The aim of the audit is to identify weak points of the company’s operations and discover unexploited development potential. The question is whether the frequency of such supplier audits in Poland is sufficient and what is buyers’ real attitude towards it. To verify if suppliers actually comply with the code of conduct is as important as the fact of having the code in place. Regular assessment and audits illustrate the progress and changes in the company’s cooperation with the supplier, and the implementation of the strategy for a given range of a product category.

Supplier audits may be conducted by the company or by an external contractor. The aim is clear however – to verify all or selected areas of supplier’s operations in order to indentify risks and, ultimately, to find solutions that ensure more secure and effective cooperation.

Control or partnership in supplier relations?

An audit is an element of supplier quality assurance. The benefits are in the interest of the buyer, but also of the audited organisation as the audit provides findings that can be used to increase competitive advantage. Therefore, if the audit has been conducted properly, it becomes a tool for promoting partner-like relations with suppliers and creating added value for both parties to the transaction.


An audit is often conducted prior to starting cooperation with a strategic supplier. However, the audit frequency depends on the needs and requirement of the company. Naturally, a controversial issue is when and whether to use unannounced or announced audits. It depends mainly on the level of supplier-buyer relation and the mutually agreed code of conduct. Another sensitive issue is the selection of people with whom the company decides to hold auditing discussions. Whether you should talk to the management or the regular employees? There is no single answer, but the most popular model would be to first talk to the management to determine their expectations related to the audit (if it is the ordering party) and obtain all documents and information required to know the initial situation of the company. Next, the company should talk to regular employees to gain additional information and any missing data needed for the report.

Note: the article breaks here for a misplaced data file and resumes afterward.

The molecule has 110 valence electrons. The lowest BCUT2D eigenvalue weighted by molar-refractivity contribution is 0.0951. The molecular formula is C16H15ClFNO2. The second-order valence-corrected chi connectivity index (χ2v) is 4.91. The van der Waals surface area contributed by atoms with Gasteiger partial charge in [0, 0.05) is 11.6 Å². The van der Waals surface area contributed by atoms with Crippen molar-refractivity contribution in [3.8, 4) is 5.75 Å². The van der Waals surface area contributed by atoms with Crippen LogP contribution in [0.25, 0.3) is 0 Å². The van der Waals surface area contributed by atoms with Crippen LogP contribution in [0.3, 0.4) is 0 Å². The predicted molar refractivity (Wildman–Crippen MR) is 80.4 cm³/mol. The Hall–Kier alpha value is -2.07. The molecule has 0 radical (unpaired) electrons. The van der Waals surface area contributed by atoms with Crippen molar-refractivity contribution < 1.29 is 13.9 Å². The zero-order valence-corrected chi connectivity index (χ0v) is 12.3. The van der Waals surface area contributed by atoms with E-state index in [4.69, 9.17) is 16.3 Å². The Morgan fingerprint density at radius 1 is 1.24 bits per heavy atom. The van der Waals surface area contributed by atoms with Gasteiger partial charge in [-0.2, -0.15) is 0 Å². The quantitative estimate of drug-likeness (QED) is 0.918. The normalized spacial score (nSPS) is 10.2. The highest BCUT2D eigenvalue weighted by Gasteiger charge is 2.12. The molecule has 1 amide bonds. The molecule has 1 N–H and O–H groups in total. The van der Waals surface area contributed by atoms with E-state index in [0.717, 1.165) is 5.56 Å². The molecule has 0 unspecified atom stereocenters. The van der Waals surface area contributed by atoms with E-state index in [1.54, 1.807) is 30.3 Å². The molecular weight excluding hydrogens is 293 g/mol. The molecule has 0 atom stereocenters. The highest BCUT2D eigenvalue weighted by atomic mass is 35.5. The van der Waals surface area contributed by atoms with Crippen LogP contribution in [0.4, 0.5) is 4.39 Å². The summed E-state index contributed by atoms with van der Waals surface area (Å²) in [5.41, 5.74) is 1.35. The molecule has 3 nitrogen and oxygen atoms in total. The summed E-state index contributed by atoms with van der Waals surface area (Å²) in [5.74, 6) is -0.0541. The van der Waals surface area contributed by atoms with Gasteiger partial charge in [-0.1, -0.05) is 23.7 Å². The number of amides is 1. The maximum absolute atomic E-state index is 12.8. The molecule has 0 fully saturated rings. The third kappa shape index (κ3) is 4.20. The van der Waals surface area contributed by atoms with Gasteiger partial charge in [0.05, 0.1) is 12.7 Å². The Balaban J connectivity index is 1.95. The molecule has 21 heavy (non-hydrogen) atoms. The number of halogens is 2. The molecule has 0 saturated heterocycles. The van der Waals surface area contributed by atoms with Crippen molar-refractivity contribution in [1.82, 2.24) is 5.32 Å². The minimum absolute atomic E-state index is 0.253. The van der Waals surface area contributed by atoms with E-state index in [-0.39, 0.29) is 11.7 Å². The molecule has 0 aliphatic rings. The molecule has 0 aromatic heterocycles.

From preventive to remedial attitude

An audit may cover all aspects or be focused on a certain element of operations e.g. compliance with environment protection rules. The scope of the audit depends on its purpose. It may be preventive, and in such a case the intent is to assess actual possibilities and prospects of cooperation with the supplier. Another option is a project-based audit used when an organisation has got specific needs related to the nature of activities it carries out at a given time. An audit may also be a form of a response to an issue that occurred during cooperation with the supplier. In such a case, the aim is to identify the problem and find a solution, and sometimes to develop a remedial action plan. The plan sets out tasks to be carried out by the supplier to reclaim the qualified supplier status. As a result, depending on the results of the programme report, cooperation may be continued or terminated.

Aspects subject to assessment

The aspects subject to an audit include the supply chain parameters, e.g. delivery time and quality of services. Other important elements are: the delivery’s compliance with the contract and client satisfaction, as well as e.g. the number of procedural errors, quality of documents and overall quality of cooperation.

What are the post-auditing activities?

First of all, the audit results should be gathered to form one picture that will clearly present weaknesses, risk points, and areas of supplier potential. Preparation of such a report requires a comprehensive approach to the company’s functioning and experience in supplier assessment. The outcomes of the report should be presented in different ways depending on the receivers. A message sent within the company will differ from the one addressed to an external supplier. The audit results should be presented and accompanied by explanations and relevant comments. Only then, an audit may actually be instructive. Any subsequent activities depend on the supplier who, at its own discretion, takes actions to introduce suggested changes and engage relevant management units of the company.